With an effective treatment program, The Center hopes to eliminate "hidden shame" for those affected by bedwetting.
Summon emergency help with one touchThe ability to alert someone during an emergency can be a life-saving measure, especially for seniors and the baby-boomer generation.
In the emerging field of emergency alert technology, one of the latest devices to address this need is the SafeGuardian Responder, a "One Touch and You are in Touch" mobile personal communicator, distributed by SafeGuardian, LLC, a company specializing in the mobile personal help communicators.
According to the company, this device is the world's smallest Help Alert Voice communicator, which consist of a tiny mobile SOS call button about the size of key chain. The technology in this device uses cellular signals to connect wearers to emergency monitoring centers. It is about 1.75 inches square and weighs less than two ounces. The communicator can fit on a key chain or be worn as a pendant. It is also water resistant and can be worn in the shower.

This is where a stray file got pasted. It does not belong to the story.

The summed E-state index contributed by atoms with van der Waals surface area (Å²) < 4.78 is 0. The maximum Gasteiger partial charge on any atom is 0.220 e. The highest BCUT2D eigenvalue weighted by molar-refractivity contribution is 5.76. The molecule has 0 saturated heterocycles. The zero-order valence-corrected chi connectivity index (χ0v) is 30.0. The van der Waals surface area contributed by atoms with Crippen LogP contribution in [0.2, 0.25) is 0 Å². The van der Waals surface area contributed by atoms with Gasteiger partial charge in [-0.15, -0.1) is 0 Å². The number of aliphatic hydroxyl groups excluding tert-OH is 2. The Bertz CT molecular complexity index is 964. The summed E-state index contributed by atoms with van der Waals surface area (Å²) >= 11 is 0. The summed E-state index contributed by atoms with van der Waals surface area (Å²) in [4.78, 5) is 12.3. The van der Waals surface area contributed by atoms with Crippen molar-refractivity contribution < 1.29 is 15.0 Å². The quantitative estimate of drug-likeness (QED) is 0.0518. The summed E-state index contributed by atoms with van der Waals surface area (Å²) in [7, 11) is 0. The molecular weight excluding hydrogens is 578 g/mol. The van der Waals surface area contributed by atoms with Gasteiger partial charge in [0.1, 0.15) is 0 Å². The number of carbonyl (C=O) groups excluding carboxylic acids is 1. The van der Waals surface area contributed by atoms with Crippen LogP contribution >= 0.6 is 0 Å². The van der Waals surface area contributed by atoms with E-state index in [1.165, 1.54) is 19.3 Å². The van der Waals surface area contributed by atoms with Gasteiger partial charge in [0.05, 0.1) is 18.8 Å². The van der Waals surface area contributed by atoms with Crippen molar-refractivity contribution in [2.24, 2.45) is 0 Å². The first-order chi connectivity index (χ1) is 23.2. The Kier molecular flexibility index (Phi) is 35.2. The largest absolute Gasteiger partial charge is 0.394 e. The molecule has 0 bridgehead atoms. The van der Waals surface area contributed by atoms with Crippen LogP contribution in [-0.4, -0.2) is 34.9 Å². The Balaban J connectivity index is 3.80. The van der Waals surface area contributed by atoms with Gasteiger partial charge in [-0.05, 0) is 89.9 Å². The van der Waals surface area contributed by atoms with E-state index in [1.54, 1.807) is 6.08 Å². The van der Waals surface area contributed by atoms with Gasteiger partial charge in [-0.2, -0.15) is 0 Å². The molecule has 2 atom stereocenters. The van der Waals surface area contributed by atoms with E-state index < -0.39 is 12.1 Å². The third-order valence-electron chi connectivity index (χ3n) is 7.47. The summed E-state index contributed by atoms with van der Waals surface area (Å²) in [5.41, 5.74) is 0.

The communicator uses a lithium-ion battery that is rated to last 30-45 days per charge, with two-way voice communication provided by AT&T. If the device is activated, SafeGuardian's "AlertLink" service can automatically send emails or text alerts to up to three caregivers or personal contacts.
The Responder has a suggested retail price of $149, but is available directly from SafeGuardian for $99 for a limited time. The required around-the-clock monitoring starts at $29 per month.
If there is an emergency, this small device can summon help with the touch of a button.
MyDoc HealthCard to debut as a VisaThere is a new twist for insurance choices under the Affordable Care Act by way of a HealthCare Visa Card that can be used to pay for health care at participating medical facilities where Visa cards are accepted.